The objective of this retrospective study was to analyse the impact of lymph node invasion on survival after radical cystectomy for bladder cancer.
Material and methods
From 1988 to 2002, 192 patients underwent radical cystectomy for bladder cancer. Lymph node dissection was performed in 144 patients (75%) with bilateral pelvic lymph node dissection in 130 patients and extension to iliac chains in 14 patients.
Lymph node dissection had no impact on medical or surgical morbidity. Lymph node invasion was demonstrated in 35.4% of cases (51/144). Tumour effraction of the lymph node capsule was reported in 70.6% (36/51) of pN+ patients. Lymph node invasion was reported in 16.7 % of pT0 patients, 0% of pTa, pTis, pT1 patients and 40, 47 and 48% of pT2, pT3 and pT4 patients, respectively. The mean follow-up was 40,3±3,5 months (median: 26,6; range 0–207 months). Overall, specific and recurrence-free survivals were significantly influenced by lymph node invasion (p <0,0001, p <0,0001, p <0,0001, respectively) and capsular effraction (p =0,0021, p =0,0027, p =0,0113, respectively).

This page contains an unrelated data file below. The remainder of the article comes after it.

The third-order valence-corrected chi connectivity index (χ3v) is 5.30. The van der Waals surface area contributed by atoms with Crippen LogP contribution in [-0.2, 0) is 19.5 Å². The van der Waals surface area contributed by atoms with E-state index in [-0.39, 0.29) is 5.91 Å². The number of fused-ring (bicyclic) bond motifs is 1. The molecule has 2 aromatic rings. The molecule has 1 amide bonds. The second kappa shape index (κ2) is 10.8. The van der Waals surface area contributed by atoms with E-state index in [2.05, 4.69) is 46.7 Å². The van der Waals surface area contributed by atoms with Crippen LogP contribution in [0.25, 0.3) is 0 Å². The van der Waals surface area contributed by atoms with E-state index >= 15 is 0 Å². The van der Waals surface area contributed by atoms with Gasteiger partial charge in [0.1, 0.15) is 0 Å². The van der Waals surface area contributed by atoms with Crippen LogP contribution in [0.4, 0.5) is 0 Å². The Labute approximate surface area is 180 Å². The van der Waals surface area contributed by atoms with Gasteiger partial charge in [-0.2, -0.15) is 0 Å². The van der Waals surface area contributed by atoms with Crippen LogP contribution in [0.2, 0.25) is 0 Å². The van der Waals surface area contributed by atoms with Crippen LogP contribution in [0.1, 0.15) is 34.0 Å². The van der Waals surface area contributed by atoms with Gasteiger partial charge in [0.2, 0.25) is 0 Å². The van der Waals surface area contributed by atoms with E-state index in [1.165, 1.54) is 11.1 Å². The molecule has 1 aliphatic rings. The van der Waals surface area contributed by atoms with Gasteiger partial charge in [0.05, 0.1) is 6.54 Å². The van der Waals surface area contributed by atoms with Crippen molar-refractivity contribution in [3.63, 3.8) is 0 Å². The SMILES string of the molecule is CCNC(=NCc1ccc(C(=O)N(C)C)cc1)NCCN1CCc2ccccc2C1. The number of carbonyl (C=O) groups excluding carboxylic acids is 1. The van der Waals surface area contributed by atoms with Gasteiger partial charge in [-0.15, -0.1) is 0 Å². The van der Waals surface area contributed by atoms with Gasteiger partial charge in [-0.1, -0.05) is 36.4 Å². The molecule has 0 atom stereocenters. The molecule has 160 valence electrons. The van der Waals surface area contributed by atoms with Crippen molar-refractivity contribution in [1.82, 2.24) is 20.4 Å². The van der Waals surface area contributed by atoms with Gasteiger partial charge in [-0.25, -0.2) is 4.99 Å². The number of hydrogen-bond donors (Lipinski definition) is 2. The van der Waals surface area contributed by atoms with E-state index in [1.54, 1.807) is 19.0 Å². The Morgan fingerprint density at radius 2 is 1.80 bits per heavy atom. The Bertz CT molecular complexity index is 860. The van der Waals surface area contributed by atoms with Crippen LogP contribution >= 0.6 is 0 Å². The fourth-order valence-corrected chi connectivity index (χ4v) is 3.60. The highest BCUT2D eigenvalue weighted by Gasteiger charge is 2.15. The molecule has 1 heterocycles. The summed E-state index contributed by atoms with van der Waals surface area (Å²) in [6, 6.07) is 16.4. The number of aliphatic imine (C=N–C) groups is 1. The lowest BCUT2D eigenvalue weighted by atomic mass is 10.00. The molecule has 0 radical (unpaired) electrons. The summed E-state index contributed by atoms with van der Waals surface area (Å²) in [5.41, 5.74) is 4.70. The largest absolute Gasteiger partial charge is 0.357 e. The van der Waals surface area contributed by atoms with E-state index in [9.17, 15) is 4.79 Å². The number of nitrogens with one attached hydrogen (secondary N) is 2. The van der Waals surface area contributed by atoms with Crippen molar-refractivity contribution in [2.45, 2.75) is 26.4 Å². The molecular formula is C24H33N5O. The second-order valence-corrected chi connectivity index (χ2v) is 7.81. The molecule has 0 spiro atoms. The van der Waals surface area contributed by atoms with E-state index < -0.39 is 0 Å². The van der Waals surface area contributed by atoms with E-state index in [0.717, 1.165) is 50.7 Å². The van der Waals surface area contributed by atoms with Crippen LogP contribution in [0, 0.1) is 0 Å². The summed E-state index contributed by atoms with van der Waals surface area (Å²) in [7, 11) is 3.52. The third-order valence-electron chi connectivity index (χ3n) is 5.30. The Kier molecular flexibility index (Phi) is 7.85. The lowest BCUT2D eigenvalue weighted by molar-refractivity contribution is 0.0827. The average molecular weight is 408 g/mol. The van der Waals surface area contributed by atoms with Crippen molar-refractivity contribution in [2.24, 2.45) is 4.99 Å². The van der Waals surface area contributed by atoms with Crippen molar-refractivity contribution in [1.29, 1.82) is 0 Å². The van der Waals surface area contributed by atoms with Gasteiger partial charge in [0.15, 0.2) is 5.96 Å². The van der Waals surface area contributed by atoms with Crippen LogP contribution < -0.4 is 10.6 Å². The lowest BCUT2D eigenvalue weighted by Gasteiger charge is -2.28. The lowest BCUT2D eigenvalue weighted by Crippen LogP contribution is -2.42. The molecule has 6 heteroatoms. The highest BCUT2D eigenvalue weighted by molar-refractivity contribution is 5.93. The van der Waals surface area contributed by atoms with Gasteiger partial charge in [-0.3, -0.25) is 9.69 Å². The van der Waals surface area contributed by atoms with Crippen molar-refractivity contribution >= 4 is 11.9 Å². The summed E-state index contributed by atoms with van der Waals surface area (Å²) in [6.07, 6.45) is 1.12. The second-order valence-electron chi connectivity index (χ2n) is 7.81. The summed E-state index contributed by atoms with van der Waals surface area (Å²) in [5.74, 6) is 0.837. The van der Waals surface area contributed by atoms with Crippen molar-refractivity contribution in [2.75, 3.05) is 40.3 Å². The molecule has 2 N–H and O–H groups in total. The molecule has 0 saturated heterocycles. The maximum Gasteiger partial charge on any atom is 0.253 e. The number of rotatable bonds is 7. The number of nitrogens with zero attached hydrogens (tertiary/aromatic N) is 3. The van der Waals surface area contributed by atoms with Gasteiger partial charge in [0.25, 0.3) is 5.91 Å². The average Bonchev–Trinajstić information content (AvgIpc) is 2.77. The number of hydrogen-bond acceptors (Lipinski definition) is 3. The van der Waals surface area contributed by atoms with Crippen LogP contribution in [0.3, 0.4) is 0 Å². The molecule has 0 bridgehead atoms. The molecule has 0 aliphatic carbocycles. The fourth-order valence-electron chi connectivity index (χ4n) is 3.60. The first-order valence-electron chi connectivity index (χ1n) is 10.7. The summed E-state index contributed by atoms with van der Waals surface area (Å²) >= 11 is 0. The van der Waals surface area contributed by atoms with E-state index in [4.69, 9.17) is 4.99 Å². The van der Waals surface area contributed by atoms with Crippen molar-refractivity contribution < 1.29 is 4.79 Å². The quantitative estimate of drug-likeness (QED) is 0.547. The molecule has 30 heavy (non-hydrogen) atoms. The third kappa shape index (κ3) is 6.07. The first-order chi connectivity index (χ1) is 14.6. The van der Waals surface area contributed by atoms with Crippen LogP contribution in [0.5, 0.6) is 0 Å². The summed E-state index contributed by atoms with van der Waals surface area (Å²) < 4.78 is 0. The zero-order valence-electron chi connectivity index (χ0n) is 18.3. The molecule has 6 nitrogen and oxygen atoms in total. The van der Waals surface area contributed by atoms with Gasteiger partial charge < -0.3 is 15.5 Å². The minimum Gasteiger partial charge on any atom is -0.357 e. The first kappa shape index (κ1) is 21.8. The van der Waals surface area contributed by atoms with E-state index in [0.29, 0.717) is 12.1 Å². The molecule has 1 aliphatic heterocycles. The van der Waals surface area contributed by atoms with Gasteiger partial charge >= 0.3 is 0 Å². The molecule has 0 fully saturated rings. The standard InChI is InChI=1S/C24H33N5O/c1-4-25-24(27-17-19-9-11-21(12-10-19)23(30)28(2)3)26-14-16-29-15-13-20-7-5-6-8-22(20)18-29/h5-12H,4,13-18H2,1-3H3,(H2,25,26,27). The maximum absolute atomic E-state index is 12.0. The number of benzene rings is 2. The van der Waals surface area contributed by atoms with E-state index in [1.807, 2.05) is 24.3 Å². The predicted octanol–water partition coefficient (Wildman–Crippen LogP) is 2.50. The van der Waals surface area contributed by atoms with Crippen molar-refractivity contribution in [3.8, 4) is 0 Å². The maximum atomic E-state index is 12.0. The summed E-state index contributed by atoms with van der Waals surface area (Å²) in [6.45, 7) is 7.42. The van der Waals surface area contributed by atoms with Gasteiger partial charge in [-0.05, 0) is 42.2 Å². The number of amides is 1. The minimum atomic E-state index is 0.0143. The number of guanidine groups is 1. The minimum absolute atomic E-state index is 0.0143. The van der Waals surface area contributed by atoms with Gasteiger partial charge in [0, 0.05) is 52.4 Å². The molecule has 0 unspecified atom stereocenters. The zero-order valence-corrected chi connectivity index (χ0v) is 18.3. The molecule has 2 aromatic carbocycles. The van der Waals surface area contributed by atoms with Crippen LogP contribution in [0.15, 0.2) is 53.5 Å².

Lymph node invasion and especially capsular effraction were significant prognostic factors of overall specific and recurrence-free survival.